The Nigerian Power Sector was the focus of economy players across the globe in 2013. The attention which the sector attracted was based on the fact that it was making positive history, after decades of disgracefully and wastefully paying lip service to turning the industry around.
Nigerians are all too familiar with the scenario of huge budgetary allocations to the hitherto corruption-infested sector, the disappearance of such monies in a manner that suggested that the pervading darkness provided the needed cover for this to happen.
The uneventful transition over time from the Electricity Corporation of Nigeria (ECN), through the National Electric Power Authority (NEPA), to the Power Holding Company of Nigeria (PHCN) is a story that even toddlers can tell. Indeed, current Minister of Power, Professor Chinedu Nebo recalled in a recent interview, that the inefficiency of these energy parastatals became an issue of painful comedy down through the ages, as Nigerians, the incurably happy, witty people, invented sarcastic tags to match the acronyms viz: Electrical Confusionist of Nigeria (ECN), Never Expect Power Always/National Embarrassment and Public Annoyance (NEPA), and Problem Has Changed Hands (PHCN).
But time was to come, when Nigerians would keep a date with history. Evidentially that time is now. It began with relevant policy changes and legislations, one of which was the Electricity Power Sector Reform (EPSR) Act of 2005 and the launch of a Sector Roadmap by President Goodluck Jonathan in 2010 to guide the implementation of planned reforms.
The reforms, a central feature of which has been the carefully planned-out privatisation of the sector was not expected by any sensible adult, to come without drastic changes to the status quo.
Because nothing remains the same after a revolution happens, PHCN workers were to be affected in many ways including loss of jobs. But the disengagement plan also provided for very generous monetary settlements for bonafide staff, as well as the opportunity to be re-engaged by incoming owners.
Incidentally, initial resistance of the workers through their unions contributed largely to the failure of previous governments to move the reform process forward.
But when the date with destiny came, in the form of determination on the part of President Jonathan, and the appointment, early 2013, of Professor Chinedu Nebo as Power Minister, the train of change left the station and went full throttle.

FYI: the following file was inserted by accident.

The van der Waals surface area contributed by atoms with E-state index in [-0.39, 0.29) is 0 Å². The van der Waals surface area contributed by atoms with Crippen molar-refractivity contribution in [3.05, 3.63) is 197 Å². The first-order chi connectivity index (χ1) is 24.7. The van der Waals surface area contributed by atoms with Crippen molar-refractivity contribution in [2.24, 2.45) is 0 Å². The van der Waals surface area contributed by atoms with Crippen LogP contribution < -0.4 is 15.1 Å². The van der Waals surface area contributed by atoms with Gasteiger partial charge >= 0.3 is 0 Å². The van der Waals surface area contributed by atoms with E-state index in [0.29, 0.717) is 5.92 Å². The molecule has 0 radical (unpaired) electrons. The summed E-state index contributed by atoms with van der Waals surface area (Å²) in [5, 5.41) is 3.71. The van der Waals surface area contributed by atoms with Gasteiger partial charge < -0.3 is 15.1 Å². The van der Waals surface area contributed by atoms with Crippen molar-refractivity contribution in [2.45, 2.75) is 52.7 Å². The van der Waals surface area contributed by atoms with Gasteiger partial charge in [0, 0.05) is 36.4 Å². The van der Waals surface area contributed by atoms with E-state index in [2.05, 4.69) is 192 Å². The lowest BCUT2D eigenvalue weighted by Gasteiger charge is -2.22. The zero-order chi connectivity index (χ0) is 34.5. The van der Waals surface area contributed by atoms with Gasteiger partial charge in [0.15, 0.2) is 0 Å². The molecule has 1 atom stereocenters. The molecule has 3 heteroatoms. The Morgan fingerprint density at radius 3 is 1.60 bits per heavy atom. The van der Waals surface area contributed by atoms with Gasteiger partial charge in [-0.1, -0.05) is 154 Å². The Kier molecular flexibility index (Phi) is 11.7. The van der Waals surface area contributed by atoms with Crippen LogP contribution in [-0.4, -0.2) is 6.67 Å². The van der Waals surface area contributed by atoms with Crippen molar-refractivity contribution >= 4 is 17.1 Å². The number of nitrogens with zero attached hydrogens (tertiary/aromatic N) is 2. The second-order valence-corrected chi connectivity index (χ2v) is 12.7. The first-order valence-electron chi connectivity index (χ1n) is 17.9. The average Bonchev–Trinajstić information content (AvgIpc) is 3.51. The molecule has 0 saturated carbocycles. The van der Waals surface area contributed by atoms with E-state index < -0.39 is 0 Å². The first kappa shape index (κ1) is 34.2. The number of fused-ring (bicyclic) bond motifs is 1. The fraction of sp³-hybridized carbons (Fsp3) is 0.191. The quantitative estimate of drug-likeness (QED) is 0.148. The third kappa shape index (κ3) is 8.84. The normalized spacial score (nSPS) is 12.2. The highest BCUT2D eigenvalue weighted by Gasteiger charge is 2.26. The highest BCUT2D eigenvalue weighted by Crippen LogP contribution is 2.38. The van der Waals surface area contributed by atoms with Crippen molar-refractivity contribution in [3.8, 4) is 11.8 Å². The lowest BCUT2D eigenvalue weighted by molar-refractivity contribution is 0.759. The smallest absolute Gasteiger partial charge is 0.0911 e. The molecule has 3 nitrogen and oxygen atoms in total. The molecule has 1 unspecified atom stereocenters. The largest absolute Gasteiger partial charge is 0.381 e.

Brushing aside several challenges that confronted him, Nebo, a reverend gentleman and former Vice Chancellor of two federal universities apart from reuniting all the segments of the sector to achieve synergy, also inaugurated the TCN Supervisory Board, armed its management partners Manitoba Hydro International with the required SODA charging them to take off immediately, sourced the huge funding required to expand and strengthen the transmission network. He sourced intervention funding to keep the generation and distribution companies afloat in the face of funding gap created from the error of miscalculation and zero funding by previous sector heads, and took so many other actions that were previously thought impossible, thereby fast-tracking the implementation of the Power Sector Roadmap.
But perhaps the most impressive was the mature and humane manner in which he Minister dealt with Labour issues, hitherto, described by many as ‘intractable’. With a show of immeasurable respect for the workforce that had kept the sector going for ages, and with an unprecedented level of empathy for their cause, their welfare and future, Nebo, together with the Ministry’s Permanent Secretary, Ambassador Godknows Igali, brought the workers’ representatives to a round table even amid several antics, including often being stood up by the unionists without notice or explanation. Igali headed the high level Committee that sat for long (sometimes up to 13) hours a day, for weeks, to reach amicable resolutions for the payment of entitlements to the workers. Computations, screening and documentation were painstakingly done, to ensure that the workers were not shortchanged. Besides securing an understanding from private investors, for the welfare of workers who were to be retained, the issue of casual workers in the system was not brushed aside as some had expected, seeing that government owed them no legal obligation. On compassionate grounds, a plan was made for them to be absorbed and paid.
Knowing just how similar government resettlement plans went with various groups of workers in the past, an average Nigerian would see sense in the stubborn attitude of the PHCN staff at the initial point. BUT with the level of consistency, transparency and seriousness of government in this particular issue, the union leaders began to lose the sympathy of Nigerians and the news media that had for long, been fighting their cause by amplifying their every cry.
What makes the threats of the union leaders to go on strike this season even more ridiculous is the fact that the practical evidence of government’s efforts, in form of improved power supply is reported by ordinary Nigerians across the country. This includes distantly remote communities that are now being lit up, independently of existing power programmes, through the Light Up Rural Nigeria Project of the Federal Ministry of Power.